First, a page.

The elements that Touma describes as the “Arab musical mentality” are all important to the aesthetics and sound of Arab music. It is the above described elements that affect the listener in such a way that it “forces one to become immensely involved both emotionally and physically.” The term to describe this feeling in Arab music is tarab.Dr. Ali Jihad Racy’s defines tarab in this way:

In Arab culture, the merger between music and emotional transformation is epitomized by the by the Arabic concept of tarab, which may not have an exact equivalent in Western Languages.

When speaking of tarab, one cannot give it an absolute definition. This is because the affects that music has on a listener are different for each person. Tarab can be experienced in many different ways with Arab music, especially in the art of taqasim (singular taqsim). Taqasim has been an important part of Arab music through most of Near Eastern history. Racy continues to explain that:

. . .In the modern Arab world, the ability to improvise modally is generally considered a trademark of good muscianship. Instrumental or vocal improvisations, which may be heard in combination with non-improvised compositions or alone, are known to require extraordinary skill, talent, and inspiration, and to generate deeply felt emotions within the listeners. [Racy is speaking of tarab.] . . . On the whole, improvisatory genres are highly cherished, especially by the sammī’ah (singular, sammī’, from sama’ or “listening”), namely the musical connoisseurs, or those who listen very well.

The above quote shows that improvisation (taqasim) in Arab music is an important element in creating tarab.The importance of improvisation in Arab music is equivalent to the importance of improvisation in jazz, which is considered to be its principal element. The above excerpt from Racy’s book on tarab, not only shows the importance of improvisation in Arab music, it also denotes that the audience plays an important role during the performance process. Without an active audience that listens and reacts to a performance, the process of improvisation can become difficult for some musicians in Arab music. When talking about the role of the listener in Arab music Racy states:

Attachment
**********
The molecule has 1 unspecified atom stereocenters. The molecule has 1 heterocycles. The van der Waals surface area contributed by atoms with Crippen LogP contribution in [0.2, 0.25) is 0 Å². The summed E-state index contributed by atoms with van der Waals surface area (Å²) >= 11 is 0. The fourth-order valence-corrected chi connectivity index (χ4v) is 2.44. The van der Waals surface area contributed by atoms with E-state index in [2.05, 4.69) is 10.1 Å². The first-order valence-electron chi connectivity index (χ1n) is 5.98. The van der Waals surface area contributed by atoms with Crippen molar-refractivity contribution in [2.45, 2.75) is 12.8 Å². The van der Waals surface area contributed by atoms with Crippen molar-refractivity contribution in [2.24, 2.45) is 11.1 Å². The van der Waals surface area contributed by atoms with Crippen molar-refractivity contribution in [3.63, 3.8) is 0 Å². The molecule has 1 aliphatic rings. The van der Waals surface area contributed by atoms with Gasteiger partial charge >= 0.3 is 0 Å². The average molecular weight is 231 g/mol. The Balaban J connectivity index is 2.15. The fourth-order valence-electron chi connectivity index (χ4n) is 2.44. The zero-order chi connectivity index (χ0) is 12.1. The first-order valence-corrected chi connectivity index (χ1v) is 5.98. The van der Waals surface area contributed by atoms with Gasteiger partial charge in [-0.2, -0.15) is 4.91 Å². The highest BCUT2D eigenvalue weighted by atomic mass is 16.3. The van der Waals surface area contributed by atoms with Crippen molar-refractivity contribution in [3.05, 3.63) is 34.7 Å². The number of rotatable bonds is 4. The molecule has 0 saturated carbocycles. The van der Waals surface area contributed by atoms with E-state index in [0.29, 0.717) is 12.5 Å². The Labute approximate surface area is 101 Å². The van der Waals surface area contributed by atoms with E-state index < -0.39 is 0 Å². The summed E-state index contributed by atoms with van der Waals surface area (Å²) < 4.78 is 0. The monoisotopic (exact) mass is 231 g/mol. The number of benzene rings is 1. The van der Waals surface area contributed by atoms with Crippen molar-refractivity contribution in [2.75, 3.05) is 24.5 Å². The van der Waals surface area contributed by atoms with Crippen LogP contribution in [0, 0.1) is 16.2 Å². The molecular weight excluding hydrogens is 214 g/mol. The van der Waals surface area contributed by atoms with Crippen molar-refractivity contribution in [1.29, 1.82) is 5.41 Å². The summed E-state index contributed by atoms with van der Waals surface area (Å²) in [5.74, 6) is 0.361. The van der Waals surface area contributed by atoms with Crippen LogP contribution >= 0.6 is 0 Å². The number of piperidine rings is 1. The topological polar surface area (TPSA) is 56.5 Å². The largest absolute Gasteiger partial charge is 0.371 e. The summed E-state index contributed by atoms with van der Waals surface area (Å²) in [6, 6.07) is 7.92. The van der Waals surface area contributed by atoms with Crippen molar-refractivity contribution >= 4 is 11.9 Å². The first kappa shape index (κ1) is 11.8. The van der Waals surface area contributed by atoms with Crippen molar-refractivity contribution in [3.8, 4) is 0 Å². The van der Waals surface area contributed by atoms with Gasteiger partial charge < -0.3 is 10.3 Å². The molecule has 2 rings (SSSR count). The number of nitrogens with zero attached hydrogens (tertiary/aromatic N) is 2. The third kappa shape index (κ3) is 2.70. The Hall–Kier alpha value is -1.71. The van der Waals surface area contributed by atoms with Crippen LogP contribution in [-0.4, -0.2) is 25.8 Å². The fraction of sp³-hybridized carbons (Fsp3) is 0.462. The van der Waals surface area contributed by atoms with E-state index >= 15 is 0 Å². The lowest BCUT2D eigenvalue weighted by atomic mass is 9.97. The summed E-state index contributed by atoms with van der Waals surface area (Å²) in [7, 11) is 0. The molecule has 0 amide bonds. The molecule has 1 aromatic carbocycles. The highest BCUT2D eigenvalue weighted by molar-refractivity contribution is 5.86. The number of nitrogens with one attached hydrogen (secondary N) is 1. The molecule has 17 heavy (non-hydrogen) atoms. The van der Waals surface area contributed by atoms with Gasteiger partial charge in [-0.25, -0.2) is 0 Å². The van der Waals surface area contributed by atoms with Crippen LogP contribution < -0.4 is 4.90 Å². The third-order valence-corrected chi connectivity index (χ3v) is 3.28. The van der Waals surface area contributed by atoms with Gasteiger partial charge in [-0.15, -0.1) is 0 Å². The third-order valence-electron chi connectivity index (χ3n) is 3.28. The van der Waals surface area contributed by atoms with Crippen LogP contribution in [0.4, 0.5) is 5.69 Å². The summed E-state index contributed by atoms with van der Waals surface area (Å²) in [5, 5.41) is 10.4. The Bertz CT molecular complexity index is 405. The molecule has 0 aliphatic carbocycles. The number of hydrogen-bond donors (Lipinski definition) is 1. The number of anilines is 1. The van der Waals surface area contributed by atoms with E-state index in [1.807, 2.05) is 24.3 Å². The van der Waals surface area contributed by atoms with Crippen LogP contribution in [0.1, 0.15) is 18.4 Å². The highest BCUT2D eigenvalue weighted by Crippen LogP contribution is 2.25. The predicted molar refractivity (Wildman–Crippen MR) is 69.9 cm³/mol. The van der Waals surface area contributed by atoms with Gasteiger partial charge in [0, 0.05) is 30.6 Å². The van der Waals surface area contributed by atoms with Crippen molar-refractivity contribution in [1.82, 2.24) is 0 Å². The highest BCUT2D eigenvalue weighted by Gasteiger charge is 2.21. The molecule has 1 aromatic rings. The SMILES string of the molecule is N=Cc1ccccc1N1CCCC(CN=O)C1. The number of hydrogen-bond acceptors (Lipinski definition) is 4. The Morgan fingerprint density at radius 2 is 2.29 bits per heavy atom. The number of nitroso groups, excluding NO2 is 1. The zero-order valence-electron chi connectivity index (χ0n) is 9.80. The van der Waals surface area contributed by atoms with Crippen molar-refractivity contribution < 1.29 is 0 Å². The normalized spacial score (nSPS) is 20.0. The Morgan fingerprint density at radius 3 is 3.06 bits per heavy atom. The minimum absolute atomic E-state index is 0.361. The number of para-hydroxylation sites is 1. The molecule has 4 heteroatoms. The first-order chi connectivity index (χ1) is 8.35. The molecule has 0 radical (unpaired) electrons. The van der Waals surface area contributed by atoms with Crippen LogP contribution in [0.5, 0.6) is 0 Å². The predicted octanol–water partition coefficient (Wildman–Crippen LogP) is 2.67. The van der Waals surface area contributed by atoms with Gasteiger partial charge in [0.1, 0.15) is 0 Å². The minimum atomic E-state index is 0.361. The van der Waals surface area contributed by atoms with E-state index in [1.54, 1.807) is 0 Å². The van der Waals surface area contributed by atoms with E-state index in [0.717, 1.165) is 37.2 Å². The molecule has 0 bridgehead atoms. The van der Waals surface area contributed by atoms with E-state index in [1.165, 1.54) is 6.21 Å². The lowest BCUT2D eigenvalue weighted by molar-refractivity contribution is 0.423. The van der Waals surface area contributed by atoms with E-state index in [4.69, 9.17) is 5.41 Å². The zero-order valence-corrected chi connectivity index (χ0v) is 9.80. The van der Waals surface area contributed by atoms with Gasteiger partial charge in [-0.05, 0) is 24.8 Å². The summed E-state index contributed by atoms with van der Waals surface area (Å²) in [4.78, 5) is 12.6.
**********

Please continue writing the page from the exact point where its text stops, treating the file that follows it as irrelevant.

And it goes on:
In context, the sammī’ah put their musical knowledge into practice. Forming the basis for meaningful performer-listener interactions, their knowledge leads to higher musical expectations and thus prompts the artist to excel.

In Arab music some audience members shout out words such as Allah! (oh God), or ya ‘aynee (oh my eye). The listener (sammī’) would use these words amongst many others in order to help stimulate the performer into creating tarab during his or her performance.

Music is an important part of Arab culture and society. One can hear music in the Arab world at almost every function both sacred and secular. The importance of music in the Arab world can be easily identified by the reactions of audiences in the old recordings of legendary artists such as: Sabah, Fakhri, Wadi’ al-Safi, Um Kalthoum, Leila Murad, and countless others. Fredric Nietzsche said it best, “Without music life would be a mistake.”